(The Times, 3 December 2001)

"..this book should be a ′must read′ for dads, grandparents, anyone in the caring profession and any women who is about to tackle the monumental task of becoming a mother." (www.familyonwards.com 14 February 2002)

"It recognises how things are today with families living far apart, and the ever increasing load a mother has to carry."
(Young Minds Magazine, May/June 2002)

“…gets to the heart of the matter…expecting and new mothers are shown how to take a more realistic approach…” (Stress News, April 2004)

"...In the patients′ library this book could be extremely useful..." (Family Practice, Vol.19, No. 4, 2002) 

"…I would recommend this book to any pregnant woman,…Well done to the author!!…" (Forparentsbyparents.com, 28 March 2003)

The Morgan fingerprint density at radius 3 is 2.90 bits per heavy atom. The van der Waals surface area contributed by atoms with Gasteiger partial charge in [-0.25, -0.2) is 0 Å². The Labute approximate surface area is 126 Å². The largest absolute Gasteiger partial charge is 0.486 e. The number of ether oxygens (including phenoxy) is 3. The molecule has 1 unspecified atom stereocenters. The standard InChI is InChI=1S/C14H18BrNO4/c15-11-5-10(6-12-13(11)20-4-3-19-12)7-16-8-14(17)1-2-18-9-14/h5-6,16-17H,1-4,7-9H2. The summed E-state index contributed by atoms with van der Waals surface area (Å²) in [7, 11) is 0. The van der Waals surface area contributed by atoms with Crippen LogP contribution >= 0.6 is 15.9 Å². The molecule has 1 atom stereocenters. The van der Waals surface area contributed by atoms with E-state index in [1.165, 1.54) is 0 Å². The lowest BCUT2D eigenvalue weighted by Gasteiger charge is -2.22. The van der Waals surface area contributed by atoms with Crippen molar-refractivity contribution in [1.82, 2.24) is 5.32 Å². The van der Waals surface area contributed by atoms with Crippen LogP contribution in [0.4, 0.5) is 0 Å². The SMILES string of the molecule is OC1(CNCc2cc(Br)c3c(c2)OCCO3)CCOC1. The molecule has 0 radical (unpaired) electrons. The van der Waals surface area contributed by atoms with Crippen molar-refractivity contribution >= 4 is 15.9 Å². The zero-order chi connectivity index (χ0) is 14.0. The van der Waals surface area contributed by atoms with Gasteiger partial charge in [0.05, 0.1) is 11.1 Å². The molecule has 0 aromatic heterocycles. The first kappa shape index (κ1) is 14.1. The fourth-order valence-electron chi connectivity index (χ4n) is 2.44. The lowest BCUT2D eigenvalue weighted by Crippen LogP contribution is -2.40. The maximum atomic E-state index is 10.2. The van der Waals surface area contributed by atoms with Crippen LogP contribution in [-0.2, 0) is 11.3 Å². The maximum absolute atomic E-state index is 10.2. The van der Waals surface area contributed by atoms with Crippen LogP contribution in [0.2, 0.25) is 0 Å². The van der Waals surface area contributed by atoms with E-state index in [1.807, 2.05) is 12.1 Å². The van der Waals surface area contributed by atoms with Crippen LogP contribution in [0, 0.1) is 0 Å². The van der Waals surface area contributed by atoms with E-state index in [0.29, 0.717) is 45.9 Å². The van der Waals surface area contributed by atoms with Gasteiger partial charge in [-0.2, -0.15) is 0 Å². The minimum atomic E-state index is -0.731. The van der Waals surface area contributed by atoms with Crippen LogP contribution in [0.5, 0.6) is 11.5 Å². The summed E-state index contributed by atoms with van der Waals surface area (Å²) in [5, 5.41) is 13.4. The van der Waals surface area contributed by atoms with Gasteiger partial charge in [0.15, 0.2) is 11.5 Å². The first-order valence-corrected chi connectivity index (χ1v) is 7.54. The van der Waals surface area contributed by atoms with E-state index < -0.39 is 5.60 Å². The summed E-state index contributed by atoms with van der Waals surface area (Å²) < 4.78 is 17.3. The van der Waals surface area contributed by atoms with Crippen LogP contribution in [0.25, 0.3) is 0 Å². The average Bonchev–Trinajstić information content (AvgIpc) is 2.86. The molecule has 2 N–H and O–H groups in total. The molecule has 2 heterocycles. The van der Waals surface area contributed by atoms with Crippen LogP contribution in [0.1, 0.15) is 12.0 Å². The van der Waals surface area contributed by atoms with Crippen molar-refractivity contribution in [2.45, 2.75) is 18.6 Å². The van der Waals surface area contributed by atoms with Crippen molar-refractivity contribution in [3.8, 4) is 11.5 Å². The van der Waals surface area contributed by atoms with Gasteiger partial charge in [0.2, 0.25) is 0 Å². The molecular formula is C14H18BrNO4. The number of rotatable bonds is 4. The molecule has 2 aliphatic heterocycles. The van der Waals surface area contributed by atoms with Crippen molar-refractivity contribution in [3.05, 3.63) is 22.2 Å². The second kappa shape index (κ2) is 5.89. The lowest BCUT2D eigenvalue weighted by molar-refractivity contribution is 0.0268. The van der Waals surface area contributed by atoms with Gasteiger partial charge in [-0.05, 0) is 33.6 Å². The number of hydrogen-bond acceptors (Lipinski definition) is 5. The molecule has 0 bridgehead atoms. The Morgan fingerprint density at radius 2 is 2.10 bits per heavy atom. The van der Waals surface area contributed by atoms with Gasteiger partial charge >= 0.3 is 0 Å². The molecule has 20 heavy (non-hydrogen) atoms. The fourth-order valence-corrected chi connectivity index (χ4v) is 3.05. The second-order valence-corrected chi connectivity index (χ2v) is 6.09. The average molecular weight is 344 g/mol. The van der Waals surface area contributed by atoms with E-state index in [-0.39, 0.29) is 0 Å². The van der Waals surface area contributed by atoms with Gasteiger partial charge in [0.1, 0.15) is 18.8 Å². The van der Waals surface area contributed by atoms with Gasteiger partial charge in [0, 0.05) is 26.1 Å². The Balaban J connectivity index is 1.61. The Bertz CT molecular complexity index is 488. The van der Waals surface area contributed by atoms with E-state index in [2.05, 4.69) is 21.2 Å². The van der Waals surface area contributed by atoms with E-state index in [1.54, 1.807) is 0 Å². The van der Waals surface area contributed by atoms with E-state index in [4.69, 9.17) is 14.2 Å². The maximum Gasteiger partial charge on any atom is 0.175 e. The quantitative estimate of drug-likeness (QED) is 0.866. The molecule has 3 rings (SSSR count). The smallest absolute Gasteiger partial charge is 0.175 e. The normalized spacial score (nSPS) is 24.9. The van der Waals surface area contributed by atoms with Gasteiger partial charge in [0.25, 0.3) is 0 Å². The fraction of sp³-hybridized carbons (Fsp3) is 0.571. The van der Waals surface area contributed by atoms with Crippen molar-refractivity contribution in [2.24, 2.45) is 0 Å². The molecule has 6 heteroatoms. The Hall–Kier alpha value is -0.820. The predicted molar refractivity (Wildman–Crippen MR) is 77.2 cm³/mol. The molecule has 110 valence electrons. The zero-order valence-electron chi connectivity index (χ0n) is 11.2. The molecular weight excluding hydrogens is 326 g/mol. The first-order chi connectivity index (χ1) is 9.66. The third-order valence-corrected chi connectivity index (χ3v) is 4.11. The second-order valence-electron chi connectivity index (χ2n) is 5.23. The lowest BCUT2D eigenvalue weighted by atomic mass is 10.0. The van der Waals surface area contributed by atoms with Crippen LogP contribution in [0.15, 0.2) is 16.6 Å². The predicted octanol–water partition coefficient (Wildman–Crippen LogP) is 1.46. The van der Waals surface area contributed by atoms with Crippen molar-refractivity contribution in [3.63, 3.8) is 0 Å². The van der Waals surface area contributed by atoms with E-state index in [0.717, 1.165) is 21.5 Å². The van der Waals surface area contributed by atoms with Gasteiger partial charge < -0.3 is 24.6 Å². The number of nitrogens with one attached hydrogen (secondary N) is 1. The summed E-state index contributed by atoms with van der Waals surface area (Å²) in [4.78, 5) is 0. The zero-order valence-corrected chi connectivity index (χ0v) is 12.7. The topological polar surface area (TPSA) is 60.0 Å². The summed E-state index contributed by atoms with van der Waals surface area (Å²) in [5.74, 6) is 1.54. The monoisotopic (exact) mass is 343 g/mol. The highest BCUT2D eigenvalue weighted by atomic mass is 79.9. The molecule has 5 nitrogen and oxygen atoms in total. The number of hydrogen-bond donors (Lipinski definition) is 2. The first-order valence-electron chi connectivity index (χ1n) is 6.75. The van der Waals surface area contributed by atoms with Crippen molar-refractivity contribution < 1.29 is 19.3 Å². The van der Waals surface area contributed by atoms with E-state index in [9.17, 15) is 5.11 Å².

"…I would like to end by recommending pages 170–172 to psycho–therapists dealing with depression across the board…and also to those dealing with other mental disorder." (Journal of Child Psychology and Psychiatry, Vol.44, No. 6, 2003)

"…a clear and practical book…" (The Sun, 16 September 2003)

"…definitely a book I would recommend for all." (Primary Health Care, September 2003)

From the Publisher

The birth of their child is one of the happiest times for mothers. However, ninety percent of new mothers find themselves in tears and feeling down soon after giving birth and one in ten become depressed in their baby's first year. In the traditional medical view Postnatal Depression (PND) has been considered to be the consequence of hormonal changes but this alone is not enough to explain PND completely and health care professionals and researchers are still struggling to identify who will suffer from it and who will not.